The brick mason went wild

I have started the inking on the new entryway drawing this week and it is progressing slowly.  It took a long time to lay out the crazily angled brick because my eyes kept getting lost in the patterns.  Much of the other brick was fairly easy but that herringbone pattern really was getting my eyes crossed.  I’m so glad there was only a small section of it.  The bricklayer must have been feeling very creative on this house because he mixed and matched the patterns in a rather unconventional way all across the front of the house.  In areas that I have cropped out, particularly on the right gable, the mixed patterns continue with no apparent rhyme or reason.  I’d be interested to know if the homeowner was gone for those decisions or he knew and approved beforehand.

Tudor style

This house also has a ripple in the rake trim board that I haven’t seen elsewhere.  The eave is offset from the house and I wonder if the soffit is open.  I can’t quite tell from the photos, but there is a shadow indicating some depth of overhang in the front.

I would love to see into the foyer.  It would likely be quite lovely with that diamond glass window and the 4 foot wooden door.  It would be interesting to see what kind of lighting was there also because with just that one little window and a solid door, I imagine it is quite dark.  I often get curious as to what the foyers look like in these homes.  I like to think that they are warm and inviting to all who enter.

I have also been thinking about all those in the path of the hurricane this week.  I hope the damage is minimized for all and everyone keeps themselves safe.  I only wish we could have taken some of the rain from them.  The drought continues here unabated and I think will start to have more serious effects on the wildlife and plants as time goes on.  We are already going to have to cut down about a dozen dead trees around the house that succumbed to last year’s drought and the cold, cold winter.  Also, the deer I have seen around the lake lately have very strange-looking coats.  Some of them almost look albino compared to the normal reddish-brown.  I haven’t seem Mr. Turtle lately even though it seemed earlier in the summer that he was living in the front flower beds.  And the butterflies have virtually disappeared.  The butterfly bush that hosted a dozen tiger swallowtails at one time last year, now only seems to feed a few of the more common ones.  I’m dreaming of rain, but there is none in sight.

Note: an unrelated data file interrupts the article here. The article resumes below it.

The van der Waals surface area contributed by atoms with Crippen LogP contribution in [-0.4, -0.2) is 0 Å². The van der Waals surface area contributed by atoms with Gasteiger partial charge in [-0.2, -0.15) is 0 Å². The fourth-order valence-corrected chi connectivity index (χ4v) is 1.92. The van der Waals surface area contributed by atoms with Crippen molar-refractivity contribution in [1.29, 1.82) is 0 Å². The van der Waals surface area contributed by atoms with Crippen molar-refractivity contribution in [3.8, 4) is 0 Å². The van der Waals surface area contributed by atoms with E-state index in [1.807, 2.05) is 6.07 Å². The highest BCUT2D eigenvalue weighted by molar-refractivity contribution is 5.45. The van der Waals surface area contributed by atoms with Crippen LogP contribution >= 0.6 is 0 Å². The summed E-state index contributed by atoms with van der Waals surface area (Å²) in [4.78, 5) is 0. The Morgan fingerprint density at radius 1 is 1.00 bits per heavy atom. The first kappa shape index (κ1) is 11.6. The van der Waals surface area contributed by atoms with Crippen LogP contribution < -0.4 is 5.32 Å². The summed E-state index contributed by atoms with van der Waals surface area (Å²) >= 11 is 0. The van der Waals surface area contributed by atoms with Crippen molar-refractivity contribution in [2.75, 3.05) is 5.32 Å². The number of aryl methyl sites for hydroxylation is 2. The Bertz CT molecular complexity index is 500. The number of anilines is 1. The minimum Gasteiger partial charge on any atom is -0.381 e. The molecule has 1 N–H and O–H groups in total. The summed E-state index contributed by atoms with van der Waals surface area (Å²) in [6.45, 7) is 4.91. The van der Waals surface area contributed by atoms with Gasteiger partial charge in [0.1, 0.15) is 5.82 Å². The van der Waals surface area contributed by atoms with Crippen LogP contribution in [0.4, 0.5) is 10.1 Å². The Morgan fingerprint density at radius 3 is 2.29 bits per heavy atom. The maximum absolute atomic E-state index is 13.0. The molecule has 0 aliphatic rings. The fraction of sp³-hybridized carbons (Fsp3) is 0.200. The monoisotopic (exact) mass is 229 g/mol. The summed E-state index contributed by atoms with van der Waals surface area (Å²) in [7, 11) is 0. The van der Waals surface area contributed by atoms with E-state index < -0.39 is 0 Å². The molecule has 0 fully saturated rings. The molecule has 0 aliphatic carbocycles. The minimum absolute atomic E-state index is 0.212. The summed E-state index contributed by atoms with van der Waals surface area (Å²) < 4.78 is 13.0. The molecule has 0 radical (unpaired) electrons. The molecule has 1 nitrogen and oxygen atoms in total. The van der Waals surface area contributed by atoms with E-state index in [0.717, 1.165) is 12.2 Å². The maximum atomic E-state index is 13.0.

The sun will come out – maybe

We have strung a few nice days together lately  – or at least parts of days,  We have had some  pleasant mornings into the afternoon before the thunderstorms pop up. I am grateful that we haven’t had the terrible storms and tornados that parts of the rest of the country has seen.  I don’t think there is a building code established that will help a structure withstand a direct hit of a tornado.  I have started on the next work, lining it out and beginning a little of the landscaping.  Not enough to show yet.  I did look at some animals to do but wasn’t drawn to anything in particular, so I just went on with the next Ohio entryway.  This one is definitely a Tudor. 

In the meantime I have been keeping a close lookout for this year’s crop of fawns.  They often start to show up about now and I would love to get some pictures this year.  We did see a herd of deer earlier in the week.  I thought it was all does but when I got out the binoculars to get a closer look at least one was a buck with half-grown antlers in velvet.  I think it was the “big guy”.  The antlers were multi-tined and very fat,  Unfortunately, I was on one floor and the camera was on another.  They were crossing the lake at the shallow end, slopping through the water and then quickly moved into the trees, so no picture.  I will keep a lookout now that I have seen them.  I never realized that the antlers started to grow this early and that is going to be quite a set.

Chinese (?) irises in the yard

I have started to pick flowers from the beds to bring into the house again.  All through the year, my husband gets me a small bunch the first of the month as a year round birthday present.  One year when he asked what I wanted as a gift, I said flowers every month.  He just has to go to the grocery store and spend $5-8 on flowers and I am happy.  In the months that I have blooming flowers like my daffodils, irises and peonies, he gets a break.  Otherwise he finds me some nice carnations or daisies that are long lasting and we are both happy. This is a great gift and not too expensive.  I have told this to a few other women I know and everyone thinks it is a great idea.  No one has done as well as my guy though, from what I hear.  Anyway, right now there is the lovely smell of peonies in the kitchen.  They are from my Grandmother’s or my Great-grandmother’s stock and have to be at least 40-50 years old – maybe up to 80 years if Great-grandma planted them in the twenties.  I just don’t know.  They always make me think of Grandma though and that is nice.

Peonies, an iris, and store carnations